Mind Trekkers can’t do any of this without the help of other partners. In order to share our passion for STEM and to bring this out to the communities, Mind Trekkers must partner with industry and many Mind Trekkers logoother organizations to host and participate in STEM festivals. Industry participation is especially important since they are the ultimate beneficiary of STEM outreach by inspiring K-12 students to consider STEM careers within their companies.

Learn how your company can be a Mind Trekker partner and associated benefits here.


Systems Control

Systems Control 3Systems Control, a division of Northern Star Industries, Inc., has over fifty years of expertise as an industry leader in the design and manufacture of engineered solutions that enable the reliable delivery of energy to the world.

Systems Control 2

Their history and relationship with Michigan Tech runs deep. Born and headquartered in Iron Mountain, MI, a small mining town in the Upper Peninsula, the once small town company has grown to over 500 employees, including additional engineering offices in Pewaukee, WI and a recent SmartZone expansion in Houghton, MI in May 2015.

“With proximity to the university, the engineering talent, the technical ability that we have in this community, we thought it’d be a natural for us to open the office here, and take advantage of the talent pool and the strong work ethic.” -David Rowe, Manager – Houghton Office and Michigan Tech alumni

As its company grows, Systems Control recognizes the need to create and develop its own talent and not wait for it to come to them. For many years, owner and Michigan Tech alumni Dave Brule Sr., has made it a priority for the business to invest in its local community talent by creating a scholarship for employees to send their kids to Michigan Tech’s world renowned Summer Youth Programs. These programs not only create excitement and passion with science and engineering for those who attend, but also make memories, friendships, and experiences that will last a lifetime. Children of employees can explore programs from wildlife and outdoors to robotics and computer science. However, the talent pipeline development effort doesn’t stop there.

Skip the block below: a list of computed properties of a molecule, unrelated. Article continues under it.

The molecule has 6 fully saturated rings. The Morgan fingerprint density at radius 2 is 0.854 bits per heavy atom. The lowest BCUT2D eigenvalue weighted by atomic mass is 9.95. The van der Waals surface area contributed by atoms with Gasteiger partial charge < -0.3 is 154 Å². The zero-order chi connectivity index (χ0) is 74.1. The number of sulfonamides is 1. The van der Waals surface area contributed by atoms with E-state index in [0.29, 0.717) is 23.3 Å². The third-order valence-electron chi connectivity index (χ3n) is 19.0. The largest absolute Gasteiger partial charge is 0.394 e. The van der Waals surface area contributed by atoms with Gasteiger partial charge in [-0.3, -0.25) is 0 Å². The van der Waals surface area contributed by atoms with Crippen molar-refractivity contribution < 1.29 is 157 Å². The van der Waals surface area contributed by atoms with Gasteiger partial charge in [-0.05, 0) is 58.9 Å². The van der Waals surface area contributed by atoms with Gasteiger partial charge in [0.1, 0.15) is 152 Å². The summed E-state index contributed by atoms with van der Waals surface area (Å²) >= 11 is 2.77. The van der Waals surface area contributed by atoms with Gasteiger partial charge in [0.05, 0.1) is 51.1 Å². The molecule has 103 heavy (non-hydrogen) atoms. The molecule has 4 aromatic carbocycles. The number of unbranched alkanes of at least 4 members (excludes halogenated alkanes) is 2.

Systems Control also employs local high school students with summer internships in its manufacturing and engineering facilities. In 2015, seeing a need for more power engineers, the company created a $250,000 scholarship fund, earmarked for students concentrating in Power Engineering in the Electrical and Computer Engineering Department at Michigan Tech. The first cohort of “Systems Control Scholars” was created when five students were granted scholarships of $10,000 per year to complete their studies at Michigan Tech. Many of these students are offered internship and co-op work experiences throughout their college career, potentially landing their full-time dream job with Systems Control after completing their degree.

“I am pleased to be able to support the educational and career goals of aspiring electrical engineers with the establishment of the Systems Control Scholarship program,” states Dave Brule Sr. “It is our goal to attract the best and the brightest among Tech’s electrical engineering students as Systems Control Scholars. We hope to employ them full time upon graduation.”